When did misery become so entertaining. Realistic television drama seemingly has to have a storyline based on murder, rape or violence, misery memoirs are filling the shelves in bookshops and I don’t think anyone has smiled on Eastenders for years. Why is misery more realistic than joy? Is it because it is gritty and edgy. Or, ironically, is it that it provides viewers with the feelgood factor, because they highlight that humdrum lives of drudgery are preferable to the fictional lives of most people in Albert Square.

Most critics trace the beginning of the genre of Misery Memoirs to ‘A Child Called “It”‘, a 1995 memoir by American Dave Pelzer, in which he details the outrageous abuse he claims to have suffered at the hands of his alcoholic mother, and two subsequent books which continue the story. Misery lit has been described as “the book world’s biggest boom sector”.Works in the genre comprised 11 of the top 100 bestselling English paperbacks of 2006, selling nearly two million copies between them.The Waterstone’s chain of British book retailers even established a  “Painful Lives” section; Borders followed suit with “Real Lives”. At the W H Smith chain, the section is entitled “Tragic Life Stories”; in each case side-stepping the dilemma of whether to categorize the books under Fiction or Non-fiction. Usually when a book of this type is published, outraged friends and relatives will claim that the facts are untrue and the documented abuse didn’t really happen in that way.

These are not tales to be read (or watched) with pleasure yet an astonishing number of people want to read them and the readership for these books is estimated to be “80% or 90% female.” Judging by comments on Amazon, most readers write of feeling “inspired” and I suppose by the time you reach the end of the gruelling read there is a sense of the author reaching triumph over adversity. He or she has after all managed to write a book about their horrific experience and will probably make some sort of living from the royalties it brings. The TV schedules too are jammed with programmes about the ill, the socially inept or the plain dysfunctional yet they grab the ratings. I can understand the satisfaction of watching crime thrillers, a detective unravelling the mystery can be the lazy equivalent of completing a crossword puzzle, or at least watching someone complete a crossword puzzle. Perhaps our lives are so comfortable that we enjoy the fictional turmoil of reading misery memoirs or watching discomforting scenarios. Maybe it gives us a buzz, making us feel alive whilst we sit on the settee eating Maltesers.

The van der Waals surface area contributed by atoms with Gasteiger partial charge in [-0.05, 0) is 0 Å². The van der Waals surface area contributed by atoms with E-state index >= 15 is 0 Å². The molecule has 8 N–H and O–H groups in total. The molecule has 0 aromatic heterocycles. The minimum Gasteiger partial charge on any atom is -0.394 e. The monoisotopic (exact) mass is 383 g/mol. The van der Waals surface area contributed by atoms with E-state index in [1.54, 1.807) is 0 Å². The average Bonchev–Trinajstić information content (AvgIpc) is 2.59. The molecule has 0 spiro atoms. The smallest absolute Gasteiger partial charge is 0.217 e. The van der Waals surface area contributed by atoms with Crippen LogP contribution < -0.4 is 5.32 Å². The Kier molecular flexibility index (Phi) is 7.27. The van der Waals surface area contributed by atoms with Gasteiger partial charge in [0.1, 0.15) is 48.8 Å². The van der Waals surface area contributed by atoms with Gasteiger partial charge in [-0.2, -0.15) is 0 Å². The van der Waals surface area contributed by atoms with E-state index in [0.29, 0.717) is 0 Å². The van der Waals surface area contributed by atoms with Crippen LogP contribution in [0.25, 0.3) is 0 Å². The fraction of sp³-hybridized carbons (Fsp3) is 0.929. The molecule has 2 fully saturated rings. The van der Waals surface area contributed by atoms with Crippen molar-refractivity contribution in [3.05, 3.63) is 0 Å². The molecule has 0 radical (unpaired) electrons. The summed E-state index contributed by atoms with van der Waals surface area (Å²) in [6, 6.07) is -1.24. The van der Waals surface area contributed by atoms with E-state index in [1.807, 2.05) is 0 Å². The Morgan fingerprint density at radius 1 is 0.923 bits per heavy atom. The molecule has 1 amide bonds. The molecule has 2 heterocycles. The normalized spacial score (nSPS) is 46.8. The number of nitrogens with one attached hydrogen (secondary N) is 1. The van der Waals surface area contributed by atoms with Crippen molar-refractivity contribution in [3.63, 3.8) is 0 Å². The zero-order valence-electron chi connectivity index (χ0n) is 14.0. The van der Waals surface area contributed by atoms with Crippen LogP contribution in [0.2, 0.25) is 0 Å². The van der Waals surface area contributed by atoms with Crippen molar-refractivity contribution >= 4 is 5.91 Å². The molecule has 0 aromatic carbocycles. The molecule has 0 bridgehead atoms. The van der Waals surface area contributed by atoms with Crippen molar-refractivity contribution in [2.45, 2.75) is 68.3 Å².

One commentator suggested that these books and programmes may raise  awareness but ultimately they are purely about titillation, read and watched for for the same reason voyeurs rubberneck at a car accident. And perhaps it was ever thus: is it really any different to the Romans’ gladiatorial combat, chariot racing and other brutal spectacles or going out to see a public hanging? Probably not.

Advertisements